Should Louisiana adopt a centralized system of collecting sales taxes, especially on purchases made on internet purchases? How do we effectively spend federal funds the state is getting as part of various COVID relief packages? And what changes are needed to deal with how property insurance is handled in the state? Those are some of the issues District 22 Representative Gabe Firment sees as top issues when the Louisiana Legislature convenes in a fiscal session next month.
Firment spoke with The Journal about these issues. He noted that Louisiana is one of the few states that do not have centralized sales tax collection. He said this is a top priority of House Speaker Clay Schexnayder. Firment said, “We are behind and desperately in need of reform of sales tax collection. I don’t know if the speaker can pull it together to get it passed.” Firment added that the speaker and the Senate President Page Cortez of Lafayette worked together last year on tort reform bills. And he hopes they can work together on sales tax collections.
“There are some concerns about centralizing the collection of sales taxes,” said Firment. He added, “Some sheriffs and school boards are concerned about administrative costs of doing it. And some are worried that they might miss out on some tax revenue.”
In the case of South Dakota v. Wayfair, Inc, the US Supreme Court ruled that a state may charge tax on purchases made from out-of-state sellers. There has been discussion of the feasibility of each parish being able to collect sales tax on internet transactions, or would the collection have to be done by a centralized agency. Firment told The Journal, “Right now Louisiana and one other state do not have a centralized collection. Other states are doing it.”
Federal stimulus and COVID recovery bills will send billions of dollars into Louisiana. Firment said, “The state will be getting about 3-billion dollars, and the local governments will get another 2-billion dollars. I don’t favor the federal government spending as much as they are.” Firment added, “But if we get it, we should spend it wisely, and not spend it on recurring expenses. One time money should be spent on infrastructure repairs or building up the Unemployment Trust Fund. That was depleted with all of our citizens out of work due to the COVID outbreak and business shutdown. We borrowed from the federal government to keep the fund afloat. We also have some 1-billion in debt left over from the state borrowing federal money for Katrina’s recovery. We could pay off that.”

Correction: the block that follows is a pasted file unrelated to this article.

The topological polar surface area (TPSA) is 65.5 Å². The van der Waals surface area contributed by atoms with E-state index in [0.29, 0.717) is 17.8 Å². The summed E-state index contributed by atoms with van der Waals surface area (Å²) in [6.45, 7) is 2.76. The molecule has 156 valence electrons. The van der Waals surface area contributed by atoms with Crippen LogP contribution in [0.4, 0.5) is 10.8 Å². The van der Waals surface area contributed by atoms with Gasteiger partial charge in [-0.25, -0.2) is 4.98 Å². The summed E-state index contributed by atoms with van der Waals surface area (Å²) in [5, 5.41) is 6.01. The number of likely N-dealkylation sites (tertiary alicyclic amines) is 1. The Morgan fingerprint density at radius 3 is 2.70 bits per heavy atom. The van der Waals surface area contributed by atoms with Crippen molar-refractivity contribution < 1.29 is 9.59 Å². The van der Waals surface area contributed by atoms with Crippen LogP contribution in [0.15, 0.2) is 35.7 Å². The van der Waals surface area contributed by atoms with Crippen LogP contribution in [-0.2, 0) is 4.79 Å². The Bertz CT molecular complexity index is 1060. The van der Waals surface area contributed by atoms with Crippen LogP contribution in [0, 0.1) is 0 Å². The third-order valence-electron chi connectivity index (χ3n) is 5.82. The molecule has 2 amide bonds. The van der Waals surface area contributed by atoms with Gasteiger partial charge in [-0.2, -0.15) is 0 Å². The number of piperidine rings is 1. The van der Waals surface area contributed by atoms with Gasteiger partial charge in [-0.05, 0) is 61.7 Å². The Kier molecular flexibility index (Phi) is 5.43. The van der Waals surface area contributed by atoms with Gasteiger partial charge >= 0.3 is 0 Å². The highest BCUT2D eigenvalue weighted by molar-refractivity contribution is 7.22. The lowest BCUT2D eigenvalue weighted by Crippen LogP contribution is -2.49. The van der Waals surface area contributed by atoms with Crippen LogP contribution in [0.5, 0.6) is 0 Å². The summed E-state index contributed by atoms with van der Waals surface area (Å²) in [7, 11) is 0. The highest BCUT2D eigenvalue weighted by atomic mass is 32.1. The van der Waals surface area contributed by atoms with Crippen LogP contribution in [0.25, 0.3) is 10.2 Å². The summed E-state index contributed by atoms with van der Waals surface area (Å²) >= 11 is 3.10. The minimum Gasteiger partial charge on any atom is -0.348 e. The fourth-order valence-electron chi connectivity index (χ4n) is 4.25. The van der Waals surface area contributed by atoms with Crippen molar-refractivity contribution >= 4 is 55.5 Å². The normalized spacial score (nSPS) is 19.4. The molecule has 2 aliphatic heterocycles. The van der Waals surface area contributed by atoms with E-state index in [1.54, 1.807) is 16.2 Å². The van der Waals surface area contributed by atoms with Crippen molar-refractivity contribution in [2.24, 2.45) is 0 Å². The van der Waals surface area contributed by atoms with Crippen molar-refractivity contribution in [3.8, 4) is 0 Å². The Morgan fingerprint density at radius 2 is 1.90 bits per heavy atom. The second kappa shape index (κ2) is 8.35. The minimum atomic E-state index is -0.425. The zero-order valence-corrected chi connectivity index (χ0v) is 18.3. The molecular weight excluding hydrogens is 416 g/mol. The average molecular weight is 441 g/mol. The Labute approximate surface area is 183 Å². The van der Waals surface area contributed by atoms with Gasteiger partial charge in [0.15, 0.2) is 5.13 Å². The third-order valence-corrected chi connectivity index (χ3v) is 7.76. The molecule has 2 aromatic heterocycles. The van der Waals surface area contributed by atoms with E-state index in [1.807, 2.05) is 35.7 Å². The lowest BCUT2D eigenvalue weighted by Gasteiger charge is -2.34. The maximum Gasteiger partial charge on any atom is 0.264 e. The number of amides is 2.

Firment said, “We have a unique opportunity to take care of some of these things. Other conservative legislators and I feel that when tough decisions have to be made, we need to make the fiscally responsible decision.”
He is drafting bills dealing with property insurance. Firment said, “I was an insurance claims adjuster for over 20 years. We had problems after Hurricane Laura with a shortage of claims adjusters. Many have been forced out because the insurance companies did not want to pay.”
Firment said, “The companies attempt to deny or drag out claims as long as possible. They want to hold onto premium money because they invest it. If they can give people who had losses the run-around or low-ball the estimate of damage, it delays paying a claim. These tactics give the insurance company longer to earn interest on that money.” The Journal asked what the answer is. Firment said, “We have to give the companies an incentive to do what’s right.”
The Legislature will convene on Monday, April 21st. The session will run until Thursday, June 10th.